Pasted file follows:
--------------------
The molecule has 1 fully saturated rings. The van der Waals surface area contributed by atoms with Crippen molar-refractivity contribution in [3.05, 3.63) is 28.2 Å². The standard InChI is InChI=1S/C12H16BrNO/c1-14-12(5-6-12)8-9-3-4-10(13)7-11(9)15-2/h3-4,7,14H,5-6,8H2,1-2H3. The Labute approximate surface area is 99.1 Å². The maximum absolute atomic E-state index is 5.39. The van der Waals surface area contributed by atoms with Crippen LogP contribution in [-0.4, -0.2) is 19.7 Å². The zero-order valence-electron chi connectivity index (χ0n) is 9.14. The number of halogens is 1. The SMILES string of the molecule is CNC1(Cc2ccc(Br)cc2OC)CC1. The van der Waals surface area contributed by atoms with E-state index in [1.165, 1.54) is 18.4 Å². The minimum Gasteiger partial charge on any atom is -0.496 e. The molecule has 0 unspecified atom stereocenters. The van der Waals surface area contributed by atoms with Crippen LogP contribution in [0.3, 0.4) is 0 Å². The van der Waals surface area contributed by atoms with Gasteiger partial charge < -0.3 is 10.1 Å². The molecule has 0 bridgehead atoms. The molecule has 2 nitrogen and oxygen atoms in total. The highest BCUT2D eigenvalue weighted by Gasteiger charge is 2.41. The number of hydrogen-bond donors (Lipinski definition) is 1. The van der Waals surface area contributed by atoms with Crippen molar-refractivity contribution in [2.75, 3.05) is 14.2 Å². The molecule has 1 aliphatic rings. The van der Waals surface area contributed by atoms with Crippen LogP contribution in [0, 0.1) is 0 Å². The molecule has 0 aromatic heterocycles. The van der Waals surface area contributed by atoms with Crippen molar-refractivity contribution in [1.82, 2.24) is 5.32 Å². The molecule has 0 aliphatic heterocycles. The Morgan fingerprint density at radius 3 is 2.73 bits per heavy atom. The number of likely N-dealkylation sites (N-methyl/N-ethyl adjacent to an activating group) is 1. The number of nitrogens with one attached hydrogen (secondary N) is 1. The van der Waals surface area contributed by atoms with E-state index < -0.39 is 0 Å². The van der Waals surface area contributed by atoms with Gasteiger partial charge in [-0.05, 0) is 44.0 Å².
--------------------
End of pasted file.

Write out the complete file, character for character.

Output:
The molecule has 1 fully saturated rings. The van der Waals surface area contributed by atoms with Crippen molar-refractivity contribution in [3.05, 3.63) is 28.2 Å². The standard InChI is InChI=1S/C12H16BrNO/c1-14-12(5-6-12)8-9-3-4-10(13)7-11(9)15-2/h3-4,7,14H,5-6,8H2,1-2H3. The Labute approximate surface area is 99.1 Å². The maximum absolute atomic E-state index is 5.39. The van der Waals surface area contributed by atoms with Crippen LogP contribution in [-0.4, -0.2) is 19.7 Å². The zero-order valence-electron chi connectivity index (χ0n) is 9.14. The number of halogens is 1. The SMILES string of the molecule is CNC1(Cc2ccc(Br)cc2OC)CC1. The van der Waals surface area contributed by atoms with E-state index in [1.165, 1.54) is 18.4 Å². The minimum Gasteiger partial charge on any atom is -0.496 e. The molecule has 0 unspecified atom stereocenters. The van der Waals surface area contributed by atoms with Crippen LogP contribution in [0.3, 0.4) is 0 Å². The van der Waals surface area contributed by atoms with Gasteiger partial charge < -0.3 is 10.1 Å². The molecule has 0 bridgehead atoms. The molecule has 2 nitrogen and oxygen atoms in total. The highest BCUT2D eigenvalue weighted by Gasteiger charge is 2.41. The number of hydrogen-bond donors (Lipinski definition) is 1. The van der Waals surface area contributed by atoms with Crippen molar-refractivity contribution in [2.75, 3.05) is 14.2 Å². The molecule has 1 aliphatic rings. The van der Waals surface area contributed by atoms with Crippen LogP contribution in [0, 0.1) is 0 Å². The molecule has 0 aromatic heterocycles. The van der Waals surface area contributed by atoms with Crippen molar-refractivity contribution in [1.82, 2.24) is 5.32 Å². The molecule has 0 aliphatic heterocycles. The Morgan fingerprint density at radius 3 is 2.73 bits per heavy atom. The number of likely N-dealkylation sites (N-methyl/N-ethyl adjacent to an activating group) is 1. The number of nitrogens with one attached hydrogen (secondary N) is 1. The van der Waals surface area contributed by atoms with E-state index < -0.39 is 0 Å². The van der Waals surface area contributed by atoms with Gasteiger partial charge in [-0.05, 0) is 44.0 Å².